Written by Films

The Grandmaster

One of the fastest selling tickets at any London Film Festival is always the surprise film. As you’d imagine, it’s not a film that anyone knows about in advance. In the past I’ve seen Far From Heaven and Capitalism: A Love Story at the LFF. And I know that last year they showed Silver Linings Playbook.

So when we got an introduction from first Wong Kar Wai via a recorded video, and then an in-person introduction from Harvey Weinstein, I was quite excited. OK – I was a little rude about Weinstein the other day when I saw his credit in front of Kon Tiki. But this was a Wong Kai Wai film – a director who’s work I’ve loved ever since I saw Chungking Express. In The Mood For Love remains one of my favourite films of all time.

He’s a director who seems to have been quite for a while now, and while I’d heard that he an epic film in the works, it wasn’t until afterwards that I learnt a bit more about the background to The Grandmaster. But what was clear from the outset was that we were getting a Western version of the film.

The story is about Ip Man, a Wing Chun kung fu master, played by Tony Leung, an actor who has worked on many previous occasions with Wong. The film opens with a big action set piece as Ip takes on a multitude of attackers at once.

What follows isn’t the easiest thing to describe. We get a series of inter-titles which both help and hinder our understanding of the film. In broad terms, this is an unrequited love story spanning the years before and after the Second World War and Japanese occupation of China. It’s a tale of rivals taking on one another, as the north and south declare their own masters with the various houses of kung fu coming together.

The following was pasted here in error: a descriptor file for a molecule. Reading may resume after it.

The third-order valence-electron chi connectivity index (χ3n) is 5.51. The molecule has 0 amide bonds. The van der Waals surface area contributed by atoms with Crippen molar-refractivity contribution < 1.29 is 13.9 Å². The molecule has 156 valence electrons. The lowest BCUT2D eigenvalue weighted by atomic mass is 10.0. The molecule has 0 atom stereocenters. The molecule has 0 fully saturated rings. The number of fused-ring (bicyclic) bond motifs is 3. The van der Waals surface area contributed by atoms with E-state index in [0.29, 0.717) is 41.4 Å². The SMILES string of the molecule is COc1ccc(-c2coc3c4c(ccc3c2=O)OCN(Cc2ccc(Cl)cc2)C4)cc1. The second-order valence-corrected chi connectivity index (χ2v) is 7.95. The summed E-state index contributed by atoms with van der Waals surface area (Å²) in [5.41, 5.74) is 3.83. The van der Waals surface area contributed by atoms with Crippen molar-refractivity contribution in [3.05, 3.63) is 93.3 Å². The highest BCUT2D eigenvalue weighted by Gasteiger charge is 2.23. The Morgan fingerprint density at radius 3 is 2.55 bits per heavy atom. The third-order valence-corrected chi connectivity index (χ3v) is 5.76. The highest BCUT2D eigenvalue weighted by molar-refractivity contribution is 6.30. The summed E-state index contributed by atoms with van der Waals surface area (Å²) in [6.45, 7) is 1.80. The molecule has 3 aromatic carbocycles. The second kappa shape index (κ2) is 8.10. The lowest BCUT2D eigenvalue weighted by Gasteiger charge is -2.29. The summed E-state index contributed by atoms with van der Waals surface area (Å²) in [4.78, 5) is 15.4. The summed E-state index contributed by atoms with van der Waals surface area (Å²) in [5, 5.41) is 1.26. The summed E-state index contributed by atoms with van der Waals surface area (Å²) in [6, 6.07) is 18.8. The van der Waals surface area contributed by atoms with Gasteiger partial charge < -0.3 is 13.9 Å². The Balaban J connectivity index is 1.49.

Into this fray enters Gong Er (Zhang Ziyi) who ends up having to take on Ip.

The fight scenes are terrific, although heavily stylised. I’m not sure that they’re really referencing old Shaw Brothers films which I think is the idea. Indeed in “print” I saw, it sometimes felt that clear that it’d been shot of digital video, and it felt to me that there was overuse of slow motion.

The latter part of the film in particular, as the post-war action moves to Hong Kong, is beautiful. And the music is perfectly suited from Shigeru Umebayashi and Nathaniel Mechaly. And we get excerpts of Ennio Morricone at times.

While I enjoyed the film, I’m just not certain about its structure. And there are too many inter-titles to explain what we’re seeing. They really shouldn’t be necessary.

The version of the film we saw is shorter than the one that opened in China at the start of the year, and I wonder if the Chinese version might not be the one to see. It does feel like there are pieces missing.

I’d still always go and see a new Wong Kar Wai film, because he is an extraordinary film maker. This isn’t his best work however, and it’s structure is somehow wrong. The film may have been long in gestation, but it’s still not right. It’s not really clear to me why it was the surprise film, given that these are films that arrive “too late” to make the Festival programme. Yet this is a film that has been released in most territories around the world this year. So that doesn’t really hang together.